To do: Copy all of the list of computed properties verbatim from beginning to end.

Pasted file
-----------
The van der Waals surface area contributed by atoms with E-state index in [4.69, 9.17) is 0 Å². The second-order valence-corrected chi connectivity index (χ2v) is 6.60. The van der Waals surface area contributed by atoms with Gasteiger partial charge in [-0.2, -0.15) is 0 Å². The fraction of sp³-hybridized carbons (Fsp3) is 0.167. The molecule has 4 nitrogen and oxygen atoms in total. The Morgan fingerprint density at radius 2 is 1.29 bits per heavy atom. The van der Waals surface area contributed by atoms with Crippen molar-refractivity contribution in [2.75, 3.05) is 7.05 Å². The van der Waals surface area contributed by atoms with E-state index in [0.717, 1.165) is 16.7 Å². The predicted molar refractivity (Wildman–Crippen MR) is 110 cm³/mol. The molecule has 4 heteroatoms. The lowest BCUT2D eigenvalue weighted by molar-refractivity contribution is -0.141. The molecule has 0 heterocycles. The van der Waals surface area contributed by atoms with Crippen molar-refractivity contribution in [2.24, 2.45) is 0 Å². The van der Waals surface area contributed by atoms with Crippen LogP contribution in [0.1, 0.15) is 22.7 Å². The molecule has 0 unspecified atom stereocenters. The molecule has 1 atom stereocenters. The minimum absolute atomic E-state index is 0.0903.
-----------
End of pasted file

The van der Waals surface area contributed by atoms with E-state index in [4.69, 9.17) is 0 Å². The second-order valence-corrected chi connectivity index (χ2v) is 6.60. The van der Waals surface area contributed by atoms with Gasteiger partial charge in [-0.2, -0.15) is 0 Å². The fraction of sp³-hybridized carbons (Fsp3) is 0.167. The molecule has 4 nitrogen and oxygen atoms in total. The Morgan fingerprint density at radius 2 is 1.29 bits per heavy atom. The van der Waals surface area contributed by atoms with Crippen molar-refractivity contribution in [2.75, 3.05) is 7.05 Å². The van der Waals surface area contributed by atoms with E-state index in [0.717, 1.165) is 16.7 Å². The predicted molar refractivity (Wildman–Crippen MR) is 110 cm³/mol. The molecule has 4 heteroatoms. The lowest BCUT2D eigenvalue weighted by molar-refractivity contribution is -0.141. The molecule has 0 heterocycles. The van der Waals surface area contributed by atoms with Crippen molar-refractivity contribution in [2.24, 2.45) is 0 Å². The van der Waals surface area contributed by atoms with Crippen LogP contribution in [0.1, 0.15) is 22.7 Å². The molecule has 0 unspecified atom stereocenters. The molecule has 1 atom stereocenters. The minimum absolute atomic E-state index is 0.0903.